TD Economics: Financial market stress levels remain elevated

Even though there has been improvement in market sentiment in recent weeks, the pandemic continues to fuel concern

TD Economics: Financial market stress levels remain elevated
Steve Randall

The ongoing risk created by the pandemic continues to heighten financial market stress, but it is not as unusual as you may think.

The latest TD Financial Stress Monitor concludes that, despite the speed of decline in risk assets, the depth of the stress around equities, credit, and funding markets has been “right around what we see in a typical recession.”

The report from TD economists James Orlando and Brett Saldarelli highlights that it took just 22 trading days for the S&P 500 to drop 30%, increasing the firm’s Volatility Index to its second-highest level ever, greater than during the 2008 financial crisis.

However, the stock market did not perform as badly as during the financial crisis thanks largely to stimulus from central banks and support from governments.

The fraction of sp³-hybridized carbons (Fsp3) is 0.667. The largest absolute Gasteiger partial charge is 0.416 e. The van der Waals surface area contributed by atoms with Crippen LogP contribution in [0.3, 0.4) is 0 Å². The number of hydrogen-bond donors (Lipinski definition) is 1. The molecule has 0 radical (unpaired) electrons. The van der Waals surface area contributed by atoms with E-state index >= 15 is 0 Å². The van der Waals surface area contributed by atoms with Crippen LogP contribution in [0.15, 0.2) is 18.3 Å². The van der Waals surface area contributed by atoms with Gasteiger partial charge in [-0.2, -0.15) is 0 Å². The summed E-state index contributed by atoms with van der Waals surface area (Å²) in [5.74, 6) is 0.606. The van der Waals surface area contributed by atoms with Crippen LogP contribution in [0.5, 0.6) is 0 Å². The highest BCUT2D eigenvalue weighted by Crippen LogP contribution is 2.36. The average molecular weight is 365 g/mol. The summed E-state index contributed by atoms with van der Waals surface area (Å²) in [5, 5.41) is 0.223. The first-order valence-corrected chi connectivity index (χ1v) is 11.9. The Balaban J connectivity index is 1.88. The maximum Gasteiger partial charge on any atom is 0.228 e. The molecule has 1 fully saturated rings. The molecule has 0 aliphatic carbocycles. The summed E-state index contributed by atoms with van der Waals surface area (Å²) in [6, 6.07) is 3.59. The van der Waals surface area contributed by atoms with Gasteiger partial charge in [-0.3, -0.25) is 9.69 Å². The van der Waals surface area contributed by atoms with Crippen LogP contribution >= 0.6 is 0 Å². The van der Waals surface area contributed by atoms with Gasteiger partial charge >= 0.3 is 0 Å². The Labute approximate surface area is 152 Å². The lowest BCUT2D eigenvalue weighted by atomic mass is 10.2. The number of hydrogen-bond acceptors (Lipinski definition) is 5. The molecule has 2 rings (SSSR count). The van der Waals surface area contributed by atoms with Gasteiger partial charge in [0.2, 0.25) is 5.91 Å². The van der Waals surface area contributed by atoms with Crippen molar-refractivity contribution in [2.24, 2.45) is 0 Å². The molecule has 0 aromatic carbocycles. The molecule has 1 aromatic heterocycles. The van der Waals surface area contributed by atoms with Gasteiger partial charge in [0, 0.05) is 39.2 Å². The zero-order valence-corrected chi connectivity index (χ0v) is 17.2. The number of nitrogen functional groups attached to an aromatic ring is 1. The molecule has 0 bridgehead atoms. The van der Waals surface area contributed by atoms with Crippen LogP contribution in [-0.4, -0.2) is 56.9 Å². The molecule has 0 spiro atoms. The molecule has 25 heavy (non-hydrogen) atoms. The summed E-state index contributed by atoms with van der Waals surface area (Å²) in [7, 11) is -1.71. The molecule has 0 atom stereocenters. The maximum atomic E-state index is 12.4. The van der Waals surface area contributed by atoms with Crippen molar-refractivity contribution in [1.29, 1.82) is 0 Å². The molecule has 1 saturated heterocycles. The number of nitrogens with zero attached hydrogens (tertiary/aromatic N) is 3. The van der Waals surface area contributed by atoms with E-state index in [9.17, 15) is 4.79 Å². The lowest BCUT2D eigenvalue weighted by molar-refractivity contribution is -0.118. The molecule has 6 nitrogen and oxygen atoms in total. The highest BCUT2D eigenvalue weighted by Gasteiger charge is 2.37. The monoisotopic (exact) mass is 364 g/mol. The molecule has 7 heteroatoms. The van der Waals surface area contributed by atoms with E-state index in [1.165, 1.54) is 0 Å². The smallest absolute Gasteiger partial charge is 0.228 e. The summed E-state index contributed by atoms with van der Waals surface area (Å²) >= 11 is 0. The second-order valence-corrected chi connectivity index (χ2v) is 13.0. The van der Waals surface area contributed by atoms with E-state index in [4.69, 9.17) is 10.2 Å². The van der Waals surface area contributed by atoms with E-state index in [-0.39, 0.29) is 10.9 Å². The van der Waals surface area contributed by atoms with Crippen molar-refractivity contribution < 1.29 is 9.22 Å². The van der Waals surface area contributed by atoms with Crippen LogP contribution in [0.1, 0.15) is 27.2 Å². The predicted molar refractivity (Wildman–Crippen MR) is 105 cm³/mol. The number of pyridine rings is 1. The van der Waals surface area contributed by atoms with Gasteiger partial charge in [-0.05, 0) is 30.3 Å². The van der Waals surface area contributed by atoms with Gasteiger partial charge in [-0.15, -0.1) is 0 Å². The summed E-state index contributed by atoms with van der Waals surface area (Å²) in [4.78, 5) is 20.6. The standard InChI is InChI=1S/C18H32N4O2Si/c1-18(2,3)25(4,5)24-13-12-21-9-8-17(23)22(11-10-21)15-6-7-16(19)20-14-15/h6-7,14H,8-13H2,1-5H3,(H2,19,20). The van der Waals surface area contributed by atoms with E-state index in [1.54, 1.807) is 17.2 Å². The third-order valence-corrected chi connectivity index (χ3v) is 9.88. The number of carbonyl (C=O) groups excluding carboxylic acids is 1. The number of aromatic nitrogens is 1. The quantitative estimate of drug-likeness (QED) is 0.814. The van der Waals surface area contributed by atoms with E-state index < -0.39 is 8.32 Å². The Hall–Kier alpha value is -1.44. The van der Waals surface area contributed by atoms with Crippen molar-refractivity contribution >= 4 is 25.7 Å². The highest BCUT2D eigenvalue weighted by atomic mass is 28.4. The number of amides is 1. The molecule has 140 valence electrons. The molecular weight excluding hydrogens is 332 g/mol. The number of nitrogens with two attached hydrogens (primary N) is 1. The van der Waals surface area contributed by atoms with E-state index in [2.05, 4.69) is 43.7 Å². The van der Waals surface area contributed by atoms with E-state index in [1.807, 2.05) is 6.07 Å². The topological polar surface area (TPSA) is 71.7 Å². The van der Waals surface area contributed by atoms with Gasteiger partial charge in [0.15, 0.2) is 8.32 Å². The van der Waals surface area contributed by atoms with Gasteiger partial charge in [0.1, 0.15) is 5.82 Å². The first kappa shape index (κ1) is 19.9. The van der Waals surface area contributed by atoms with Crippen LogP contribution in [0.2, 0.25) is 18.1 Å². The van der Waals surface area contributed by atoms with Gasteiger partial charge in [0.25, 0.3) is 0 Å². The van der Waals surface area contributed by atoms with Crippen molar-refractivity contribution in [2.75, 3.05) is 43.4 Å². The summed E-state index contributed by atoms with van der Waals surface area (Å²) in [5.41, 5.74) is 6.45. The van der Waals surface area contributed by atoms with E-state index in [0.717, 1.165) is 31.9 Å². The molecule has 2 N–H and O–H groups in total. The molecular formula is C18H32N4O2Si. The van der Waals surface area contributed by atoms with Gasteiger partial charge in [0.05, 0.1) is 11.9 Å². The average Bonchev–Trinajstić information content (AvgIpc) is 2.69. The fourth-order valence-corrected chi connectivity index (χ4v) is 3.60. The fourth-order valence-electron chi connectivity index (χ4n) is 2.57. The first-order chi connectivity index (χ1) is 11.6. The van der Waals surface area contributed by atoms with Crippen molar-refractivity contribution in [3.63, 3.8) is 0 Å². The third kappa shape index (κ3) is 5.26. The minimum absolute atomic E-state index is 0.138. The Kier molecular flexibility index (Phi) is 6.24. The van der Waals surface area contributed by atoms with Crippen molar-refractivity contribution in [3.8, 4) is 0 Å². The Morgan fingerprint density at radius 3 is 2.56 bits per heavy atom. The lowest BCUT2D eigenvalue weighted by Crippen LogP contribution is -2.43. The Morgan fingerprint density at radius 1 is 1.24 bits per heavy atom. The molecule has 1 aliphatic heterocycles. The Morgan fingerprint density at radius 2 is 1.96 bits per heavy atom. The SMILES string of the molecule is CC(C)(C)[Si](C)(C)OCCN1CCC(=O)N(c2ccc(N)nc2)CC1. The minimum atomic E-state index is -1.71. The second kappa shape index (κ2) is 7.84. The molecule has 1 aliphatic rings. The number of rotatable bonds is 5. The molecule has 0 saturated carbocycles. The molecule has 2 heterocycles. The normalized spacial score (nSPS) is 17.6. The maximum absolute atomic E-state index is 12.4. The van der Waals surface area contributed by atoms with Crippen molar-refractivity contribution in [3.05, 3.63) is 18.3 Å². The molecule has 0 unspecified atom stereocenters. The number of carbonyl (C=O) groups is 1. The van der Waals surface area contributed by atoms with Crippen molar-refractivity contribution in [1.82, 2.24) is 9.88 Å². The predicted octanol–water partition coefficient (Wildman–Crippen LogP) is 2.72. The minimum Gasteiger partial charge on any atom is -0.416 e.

Volatility remains in North American equities amid growing COVID-19 infections, US-Canada trade tensions, and disagreement about US stimulus measures.

Corporate credit concern
The report points to the concern surrounding corporate credit markets as lower revenues cause concern about servicing debts.

This is most prevalent among the lowest grade credit borrowers where the spread to government bonds has doubled in recent weeks.

While the Fed has widened the range of corporate bonds that it will buy, TD’s economists “expect to see elevated spreads between lowest rated speculative grade issues and credit the Fed is buying.”